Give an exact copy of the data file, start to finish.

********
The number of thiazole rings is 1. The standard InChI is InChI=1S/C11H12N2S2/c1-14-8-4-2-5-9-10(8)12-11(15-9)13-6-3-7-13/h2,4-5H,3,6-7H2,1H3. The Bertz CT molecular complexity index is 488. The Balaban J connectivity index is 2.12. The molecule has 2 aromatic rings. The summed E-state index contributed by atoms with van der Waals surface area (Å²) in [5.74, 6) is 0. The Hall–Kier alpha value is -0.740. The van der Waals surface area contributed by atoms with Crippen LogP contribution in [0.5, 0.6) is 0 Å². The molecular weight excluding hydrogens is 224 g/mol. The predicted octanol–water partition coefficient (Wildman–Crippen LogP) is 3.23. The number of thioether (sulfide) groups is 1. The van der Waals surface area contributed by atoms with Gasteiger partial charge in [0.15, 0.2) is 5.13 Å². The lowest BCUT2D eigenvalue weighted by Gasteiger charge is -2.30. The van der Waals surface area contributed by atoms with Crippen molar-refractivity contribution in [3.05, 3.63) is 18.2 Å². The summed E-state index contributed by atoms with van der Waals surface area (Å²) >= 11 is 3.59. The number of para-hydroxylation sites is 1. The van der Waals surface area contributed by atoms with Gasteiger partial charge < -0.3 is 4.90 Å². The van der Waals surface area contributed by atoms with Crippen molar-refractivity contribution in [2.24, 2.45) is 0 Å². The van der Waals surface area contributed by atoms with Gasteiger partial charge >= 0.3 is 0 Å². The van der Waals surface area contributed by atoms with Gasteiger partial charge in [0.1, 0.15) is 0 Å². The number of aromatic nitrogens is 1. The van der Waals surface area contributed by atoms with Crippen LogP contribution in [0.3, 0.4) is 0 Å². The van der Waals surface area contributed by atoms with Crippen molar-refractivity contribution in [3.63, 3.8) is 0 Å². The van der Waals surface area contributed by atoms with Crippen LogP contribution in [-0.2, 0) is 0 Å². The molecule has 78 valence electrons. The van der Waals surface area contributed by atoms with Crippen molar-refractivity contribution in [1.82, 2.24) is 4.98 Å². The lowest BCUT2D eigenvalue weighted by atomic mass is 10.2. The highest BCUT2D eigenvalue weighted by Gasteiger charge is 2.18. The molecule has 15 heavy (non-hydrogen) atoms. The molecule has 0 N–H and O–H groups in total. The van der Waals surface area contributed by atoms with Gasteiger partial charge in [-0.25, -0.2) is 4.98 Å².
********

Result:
The number of thiazole rings is 1. The standard InChI is InChI=1S/C11H12N2S2/c1-14-8-4-2-5-9-10(8)12-11(15-9)13-6-3-7-13/h2,4-5H,3,6-7H2,1H3. The Bertz CT molecular complexity index is 488. The Balaban J connectivity index is 2.12. The molecule has 2 aromatic rings. The summed E-state index contributed by atoms with van der Waals surface area (Å²) in [5.74, 6) is 0. The Hall–Kier alpha value is -0.740. The van der Waals surface area contributed by atoms with Crippen LogP contribution in [0.5, 0.6) is 0 Å². The molecular weight excluding hydrogens is 224 g/mol. The predicted octanol–water partition coefficient (Wildman–Crippen LogP) is 3.23. The number of thioether (sulfide) groups is 1. The van der Waals surface area contributed by atoms with Gasteiger partial charge in [0.15, 0.2) is 5.13 Å². The lowest BCUT2D eigenvalue weighted by Gasteiger charge is -2.30. The van der Waals surface area contributed by atoms with Crippen molar-refractivity contribution in [3.05, 3.63) is 18.2 Å². The summed E-state index contributed by atoms with van der Waals surface area (Å²) >= 11 is 3.59. The number of para-hydroxylation sites is 1. The van der Waals surface area contributed by atoms with Gasteiger partial charge < -0.3 is 4.90 Å². The van der Waals surface area contributed by atoms with Crippen molar-refractivity contribution in [2.24, 2.45) is 0 Å². The van der Waals surface area contributed by atoms with Gasteiger partial charge >= 0.3 is 0 Å². The van der Waals surface area contributed by atoms with Gasteiger partial charge in [0.1, 0.15) is 0 Å². The number of aromatic nitrogens is 1. The van der Waals surface area contributed by atoms with Crippen LogP contribution in [0.3, 0.4) is 0 Å². The van der Waals surface area contributed by atoms with Crippen molar-refractivity contribution in [3.63, 3.8) is 0 Å². The van der Waals surface area contributed by atoms with Crippen LogP contribution in [-0.2, 0) is 0 Å². The molecule has 78 valence electrons. The van der Waals surface area contributed by atoms with Crippen molar-refractivity contribution in [1.82, 2.24) is 4.98 Å². The lowest BCUT2D eigenvalue weighted by atomic mass is 10.2. The highest BCUT2D eigenvalue weighted by Gasteiger charge is 2.18. The molecule has 15 heavy (non-hydrogen) atoms. The molecule has 0 N–H and O–H groups in total. The van der Waals surface area contributed by atoms with Gasteiger partial charge in [-0.25, -0.2) is 4.98 Å².